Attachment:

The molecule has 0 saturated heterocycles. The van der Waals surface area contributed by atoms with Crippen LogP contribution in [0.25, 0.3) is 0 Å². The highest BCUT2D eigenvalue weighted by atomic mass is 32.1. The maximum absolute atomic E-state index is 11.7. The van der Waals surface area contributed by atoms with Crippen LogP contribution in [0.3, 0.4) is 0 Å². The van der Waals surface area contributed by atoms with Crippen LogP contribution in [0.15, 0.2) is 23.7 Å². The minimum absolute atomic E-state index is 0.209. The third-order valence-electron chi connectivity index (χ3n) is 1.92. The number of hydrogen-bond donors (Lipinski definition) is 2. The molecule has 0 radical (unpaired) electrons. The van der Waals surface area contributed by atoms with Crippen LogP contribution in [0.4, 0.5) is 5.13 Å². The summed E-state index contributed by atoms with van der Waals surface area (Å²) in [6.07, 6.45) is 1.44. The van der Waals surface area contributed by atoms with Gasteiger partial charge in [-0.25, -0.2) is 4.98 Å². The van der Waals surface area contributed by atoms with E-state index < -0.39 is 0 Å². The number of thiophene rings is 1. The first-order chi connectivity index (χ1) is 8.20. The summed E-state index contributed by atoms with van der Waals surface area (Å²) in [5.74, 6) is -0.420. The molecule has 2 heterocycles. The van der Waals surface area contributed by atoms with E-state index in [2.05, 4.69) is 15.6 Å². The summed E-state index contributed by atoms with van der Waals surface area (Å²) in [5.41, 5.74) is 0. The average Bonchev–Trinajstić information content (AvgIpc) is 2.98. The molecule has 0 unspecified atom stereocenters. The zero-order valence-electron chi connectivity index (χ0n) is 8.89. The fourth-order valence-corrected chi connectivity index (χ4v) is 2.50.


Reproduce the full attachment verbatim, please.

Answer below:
The molecule has 0 saturated heterocycles. The van der Waals surface area contributed by atoms with Crippen LogP contribution in [0.25, 0.3) is 0 Å². The highest BCUT2D eigenvalue weighted by atomic mass is 32.1. The maximum absolute atomic E-state index is 11.7. The van der Waals surface area contributed by atoms with Crippen LogP contribution in [0.3, 0.4) is 0 Å². The van der Waals surface area contributed by atoms with Crippen LogP contribution in [0.15, 0.2) is 23.7 Å². The minimum absolute atomic E-state index is 0.209. The third-order valence-electron chi connectivity index (χ3n) is 1.92. The number of hydrogen-bond donors (Lipinski definition) is 2. The molecule has 0 radical (unpaired) electrons. The van der Waals surface area contributed by atoms with Crippen LogP contribution in [0.4, 0.5) is 5.13 Å². The summed E-state index contributed by atoms with van der Waals surface area (Å²) in [6.07, 6.45) is 1.44. The van der Waals surface area contributed by atoms with Gasteiger partial charge in [-0.25, -0.2) is 4.98 Å². The van der Waals surface area contributed by atoms with E-state index < -0.39 is 0 Å². The number of thiophene rings is 1. The first-order chi connectivity index (χ1) is 8.20. The summed E-state index contributed by atoms with van der Waals surface area (Å²) in [5.74, 6) is -0.420. The molecule has 2 heterocycles. The van der Waals surface area contributed by atoms with E-state index in [2.05, 4.69) is 15.6 Å². The summed E-state index contributed by atoms with van der Waals surface area (Å²) in [5.41, 5.74) is 0. The average Bonchev–Trinajstić information content (AvgIpc) is 2.98. The molecule has 0 unspecified atom stereocenters. The zero-order valence-electron chi connectivity index (χ0n) is 8.89. The fourth-order valence-corrected chi connectivity index (χ4v) is 2.50.